Follow Us

Facebooktwitterrss
≡ Menu

§ 904.01, Relevance – “Profile Character” (Richard A.P.) Evidence (Absence of Sex Offender Characteristics)

State v. Glenn E. Davis, 2002 WI 75, reversing and remanding 2001 WI App 210, 247 Wis. 2d 917, 634 N.W.2d 922
For Davis: James M. Shellow

Issue: Whether Richard A.P. evidence — that the defendant lacks the psychological characteristics of a sex offender and, therefore, was unlikely to have committed the charged offense — is admissible.

Holding:

¶15. We conclude that a blanket restriction on Richard A.P. evidence is unwarranted. Discretion to admit or exclude such evidence remains with the circuit court. We agree with the conclusions reached by the court of appeals in Richard A.P. and specifically adopt its reasoning.

(State v. Richard A.P., 223 Wis. 2d 777, 589 N.W.2d 674 (Ct. App. 1998).)

¶18. Davis’s expert will allegedly testify to the general character traits of sexual offenders, the tests used to determine whether an individual possesses such character traits, his findings on whether Davis possesses such character traits, and, based on these results, the likelihood that Davis committed the sexual assault. Such traits regarding the defendant’s propensity to commit sexual assault are pertinent traits of his character. This evidence relates to a consequential fact, that is, whether the defendant committed sexual misconduct with a child. Further, this evidence has probative value in sexual assault cases, where there is often no neutral witness to the assault and there is seldom any physical evidence implicating the defendant. Such profile evidence may be extremely important to the defense. Such testimony may also be useful to the trier of fact, helping it to determine a fact in issue, that is, whether the defendant committed the crime, by showing circumstantial evidence of the defendant’s innocence.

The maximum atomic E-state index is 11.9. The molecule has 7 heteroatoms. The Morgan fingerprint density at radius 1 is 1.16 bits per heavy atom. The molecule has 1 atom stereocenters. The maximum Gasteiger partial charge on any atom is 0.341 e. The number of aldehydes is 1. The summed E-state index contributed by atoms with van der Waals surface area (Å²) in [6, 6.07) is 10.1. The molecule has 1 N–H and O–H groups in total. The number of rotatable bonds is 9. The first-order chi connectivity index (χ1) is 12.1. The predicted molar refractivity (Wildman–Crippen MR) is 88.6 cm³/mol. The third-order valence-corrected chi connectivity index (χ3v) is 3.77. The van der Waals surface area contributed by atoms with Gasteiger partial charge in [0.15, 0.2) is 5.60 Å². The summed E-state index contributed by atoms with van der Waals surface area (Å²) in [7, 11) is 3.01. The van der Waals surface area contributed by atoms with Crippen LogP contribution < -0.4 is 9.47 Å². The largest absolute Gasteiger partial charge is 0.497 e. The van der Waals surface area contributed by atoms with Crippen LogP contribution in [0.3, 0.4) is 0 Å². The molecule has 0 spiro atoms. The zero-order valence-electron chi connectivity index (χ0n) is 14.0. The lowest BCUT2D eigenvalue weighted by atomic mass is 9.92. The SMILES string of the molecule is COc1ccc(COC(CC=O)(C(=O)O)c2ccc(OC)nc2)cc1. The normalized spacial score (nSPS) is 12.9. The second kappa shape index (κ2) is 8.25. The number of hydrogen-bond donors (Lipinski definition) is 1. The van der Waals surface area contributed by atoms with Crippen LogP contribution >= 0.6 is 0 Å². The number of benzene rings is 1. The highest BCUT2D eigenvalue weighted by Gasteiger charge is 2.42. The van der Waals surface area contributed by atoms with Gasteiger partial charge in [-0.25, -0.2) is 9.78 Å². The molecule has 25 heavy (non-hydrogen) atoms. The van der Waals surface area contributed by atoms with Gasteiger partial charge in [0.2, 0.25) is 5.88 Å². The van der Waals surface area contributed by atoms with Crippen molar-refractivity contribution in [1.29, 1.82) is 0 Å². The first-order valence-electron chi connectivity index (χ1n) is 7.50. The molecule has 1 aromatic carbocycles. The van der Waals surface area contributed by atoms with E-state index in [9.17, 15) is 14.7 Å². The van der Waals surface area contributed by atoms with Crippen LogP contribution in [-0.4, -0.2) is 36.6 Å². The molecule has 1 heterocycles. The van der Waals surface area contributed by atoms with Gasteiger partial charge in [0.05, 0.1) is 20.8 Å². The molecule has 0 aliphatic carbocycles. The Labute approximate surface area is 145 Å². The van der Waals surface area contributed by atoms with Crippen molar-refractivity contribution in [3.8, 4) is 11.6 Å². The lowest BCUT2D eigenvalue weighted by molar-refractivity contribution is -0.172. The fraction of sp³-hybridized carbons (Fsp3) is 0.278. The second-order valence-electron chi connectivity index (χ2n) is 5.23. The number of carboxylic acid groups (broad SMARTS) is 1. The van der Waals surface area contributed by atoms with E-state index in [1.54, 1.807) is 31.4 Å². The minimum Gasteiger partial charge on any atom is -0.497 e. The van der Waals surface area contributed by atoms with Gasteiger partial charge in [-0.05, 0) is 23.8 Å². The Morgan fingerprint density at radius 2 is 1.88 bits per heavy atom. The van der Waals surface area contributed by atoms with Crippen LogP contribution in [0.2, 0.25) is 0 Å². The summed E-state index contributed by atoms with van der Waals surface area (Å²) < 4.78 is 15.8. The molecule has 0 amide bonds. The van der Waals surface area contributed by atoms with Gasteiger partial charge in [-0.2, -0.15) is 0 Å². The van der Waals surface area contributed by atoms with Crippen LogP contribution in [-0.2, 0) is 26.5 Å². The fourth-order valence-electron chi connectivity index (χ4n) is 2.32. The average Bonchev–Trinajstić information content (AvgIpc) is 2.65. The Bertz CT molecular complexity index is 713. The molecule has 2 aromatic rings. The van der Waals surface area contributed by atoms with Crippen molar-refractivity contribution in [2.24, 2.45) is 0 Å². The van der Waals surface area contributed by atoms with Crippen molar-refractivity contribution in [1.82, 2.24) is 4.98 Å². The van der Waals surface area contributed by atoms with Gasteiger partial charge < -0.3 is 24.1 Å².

The court distinguishes Steele v. State, 97 Wis. 2d 72, 294 N.W.2d 2 (1980) (expert psych testimony inadmissible on intent) as “a narrow holding” and seems to limit it to its facts. ¶25. Though the court largely acknowledges broad-based admissibility of expert testimony in Wisconsin, it does exhort trial judges to “carefully scrutinize” admissibility. ¶21. Note, additionally, the defendant’s obligation to disclose information, and the consequential self-incrimination waiver. ¶¶40-41.

UPDATE: Also see State v. Steven G. Walters, 2004 WI 18, ¶42 (“Thus, we determine that there is neither a blanket restriction of Richard A.P. evidence nor is it compelled. Rather, courts must scrutinize such evidence on a case-by-case basis to assess admissibility.”).

Facebooktwitterlinkedinmail
{ 0 comments… add one }

Leave a Comment